The Federal National Mortgage Association has cut back its 12-month mortgage commitments by two-thirds.

That move, along with tightening of credit by banks and thrift institutions, can be expected to contribute to a decrease in new housing this fall, according to Mark Riedy, executive vice president of the Mortgage Bankers Association.

Meanwhile in California, where conventional mortgage rates hit 10 percent a few weeks ago, savings and loan associations are experiencing difficulty in marketing pass-through securities backed by mortgages. This week California Federal in Lost Angeles postponed its $50 million offering indefinitely because yields were not high enough to compete with other types of investments. Other S&Ls have had to increase yields on outstanding pass-through issues. The effect may be a limit on expansion of mortgage funds in that state.

The weekly ceiling on Fannie Mae commitments was reduced to $1 million per mortgage lender from $3 million three weeks ago, and from $5 million in February. Prior to that, there was no limit.

A Fannie Mae spokeswoman said that purpose was twofold: to reduce long-term commitments so that the the agency will not find itself unable to borrow enough money to honor them, and to ration existing funds so that smaller institutions will not be crowded out by big buyers. However, she said the total amount of commitments would bot be affected because mortgage lenders can secure an unlimited amount at auction.

A 12-month commitment is essentially sold as protection for a tract developer against rising interest rates. Delivery is not intended so the rate is set high.

Twelve-month commitments are then converted to 4-month commitments, which are auctioned every two weeks. At the last auction, the yield for 4-month commitments on conventional mortgage was 9.891 percent. The yield required for 12-month commitments on conventional mortgages, is 10.15 percent.

Recently mortgage rates have risen so fast that they could outpace commitments made a year in advance.

Rates may hit 10 percent in other parts of the country this year. For this reason Fannie Mae would prefer not to commit itself so far ahead to sell at a fixed price. By cutting down the amount of 12-month commitments a mortgage lender can buy in one week to $1 million, it is forcing them to obtain funds in the biweekly auction market where the point spread is more in Fannie Mae's favor.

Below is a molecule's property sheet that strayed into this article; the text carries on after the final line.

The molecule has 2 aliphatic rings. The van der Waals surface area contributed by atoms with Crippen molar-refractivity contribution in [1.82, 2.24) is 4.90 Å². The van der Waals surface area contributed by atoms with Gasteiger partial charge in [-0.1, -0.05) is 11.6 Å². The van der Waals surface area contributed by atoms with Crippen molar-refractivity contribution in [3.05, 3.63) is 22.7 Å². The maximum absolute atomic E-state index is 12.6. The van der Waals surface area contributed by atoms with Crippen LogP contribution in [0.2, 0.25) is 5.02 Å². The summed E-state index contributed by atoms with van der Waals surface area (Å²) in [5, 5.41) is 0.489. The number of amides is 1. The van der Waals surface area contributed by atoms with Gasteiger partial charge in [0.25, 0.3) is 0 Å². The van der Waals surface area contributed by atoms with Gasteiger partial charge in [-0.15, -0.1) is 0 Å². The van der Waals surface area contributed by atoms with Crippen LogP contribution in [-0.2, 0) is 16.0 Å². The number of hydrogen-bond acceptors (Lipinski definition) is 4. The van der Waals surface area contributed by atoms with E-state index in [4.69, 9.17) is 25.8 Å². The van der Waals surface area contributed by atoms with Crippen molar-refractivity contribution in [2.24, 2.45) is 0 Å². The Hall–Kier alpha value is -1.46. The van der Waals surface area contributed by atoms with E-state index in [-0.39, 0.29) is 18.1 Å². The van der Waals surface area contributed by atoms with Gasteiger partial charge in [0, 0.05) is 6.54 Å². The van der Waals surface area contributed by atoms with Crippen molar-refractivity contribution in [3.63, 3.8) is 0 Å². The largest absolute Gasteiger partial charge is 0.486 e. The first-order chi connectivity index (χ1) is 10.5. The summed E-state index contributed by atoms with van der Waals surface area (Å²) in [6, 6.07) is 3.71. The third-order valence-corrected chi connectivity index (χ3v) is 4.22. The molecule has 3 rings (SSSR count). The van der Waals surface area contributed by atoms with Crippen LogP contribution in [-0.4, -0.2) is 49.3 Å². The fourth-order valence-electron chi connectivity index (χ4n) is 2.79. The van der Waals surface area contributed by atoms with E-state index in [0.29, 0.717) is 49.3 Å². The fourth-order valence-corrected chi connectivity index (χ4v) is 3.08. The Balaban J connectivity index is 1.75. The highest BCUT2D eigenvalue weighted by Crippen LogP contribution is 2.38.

Thus mortgage lenders are able to offer less of a hedge to builders and construction suffers, Riedy explained. However, he noted that a lot of what will be constructed this year is already pre-committed, so the impact of Fannie Mae's reduction in 12-month commitments will not be that severe. It is set against the difficulties banks and savings and loan associations are having getting money to lend that it becomes significant. Existing housing sales would not be affected, he added.

In addition, resale financing on existing condominiums and planned unit developments should be easier to obtain under a new program begun by FNMA.

Under the plan, FNMA will approve secondary mortgage market loans on existing developments whose community associations comply with its management and financial requirements.

C. James Dowden, executive vice president of the Community Associations Institute, said that the CAI had worked with FNMA to enable associations to meet requirments that will "substantially improve the prospects for resale financing in their communities."

He added that lenders are "much more willing to provide a unit mortgage in a FNMA-approved project because the lender knows that the project meets the stringent FNMA requirements for association management and finances and that FNMA would be willing to purchase mortgages in such projects."

Financing approvals by FNMA are normally obtained by the developer during the construction period.However, Dowden said, those condominium apartments and communities without prior federal lending-related approval have been having difficulty in obtaining such financing approval after the developer has sold out the project.